My three-year-old son Joshua is a bright and curious boy, full of incessant questions and always wanting to get into everything.
The other day he noticed that when he was sucking up juice with a straw, the level of liquid in the cup went down. I pointed to the glass vase of tulips next to him and remarked that they also sucked up water to stay strong.
Joshua then wanted to know if he could see the level of water going down in the vase as well.
I told him that, unlike his juice straw, it happened too slowly for him to see it. But if he liked, we could do a little experiment to test whether it was happening.
Joshua knows what “spare-mints” are because he likes to watch “Nina and the Neurons” on CBeebies – a TV program in which a terrifyingly perky, white-coated host does interesting science with pre-school children.
Joshua was excited about the prospect, so we lined up an envelope on the vase, made a mark at the waterline, and wrote down the date and time next to the line. The envelope went on the fridge, and whenever Joshua wanted, we got it down and made a new mark corresponding to the new water level. As hoped, the tulips drank lots of water, with the level dropping about 3 mm every ten hours or so. We’re now on our second experiment with a new set of tulips, and he seems happy that it’s reproducible.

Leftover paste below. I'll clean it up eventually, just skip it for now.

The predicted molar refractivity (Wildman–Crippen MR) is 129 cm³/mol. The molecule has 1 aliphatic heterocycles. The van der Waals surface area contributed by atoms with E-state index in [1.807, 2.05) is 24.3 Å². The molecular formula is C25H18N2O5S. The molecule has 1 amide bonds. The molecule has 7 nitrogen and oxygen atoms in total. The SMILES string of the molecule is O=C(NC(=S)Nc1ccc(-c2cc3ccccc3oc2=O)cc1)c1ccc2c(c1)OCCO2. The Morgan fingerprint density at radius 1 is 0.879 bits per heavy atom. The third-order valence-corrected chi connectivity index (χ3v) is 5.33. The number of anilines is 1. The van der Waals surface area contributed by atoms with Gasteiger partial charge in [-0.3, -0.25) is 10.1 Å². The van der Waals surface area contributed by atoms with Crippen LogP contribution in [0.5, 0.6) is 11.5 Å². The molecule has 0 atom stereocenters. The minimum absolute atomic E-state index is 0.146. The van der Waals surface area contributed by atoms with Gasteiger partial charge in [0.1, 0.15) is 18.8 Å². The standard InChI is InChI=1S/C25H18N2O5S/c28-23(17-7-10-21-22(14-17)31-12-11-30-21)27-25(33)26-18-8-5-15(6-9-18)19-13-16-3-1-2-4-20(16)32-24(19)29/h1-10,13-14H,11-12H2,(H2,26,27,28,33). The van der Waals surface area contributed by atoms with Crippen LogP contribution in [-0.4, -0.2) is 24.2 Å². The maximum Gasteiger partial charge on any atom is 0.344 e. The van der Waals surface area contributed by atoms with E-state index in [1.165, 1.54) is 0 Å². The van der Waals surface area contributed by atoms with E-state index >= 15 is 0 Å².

The staff at Joshua’s nursery has just asked me if I’d be willing to come in one morning to do a small science demonstration or experiment with the kids. This is a completely different brief, as it would have to be something that would have a real impact within half an hour, and which would be robust enough to withstand very short attention spans.
I’m stumped at the moment, so all ideas welcome!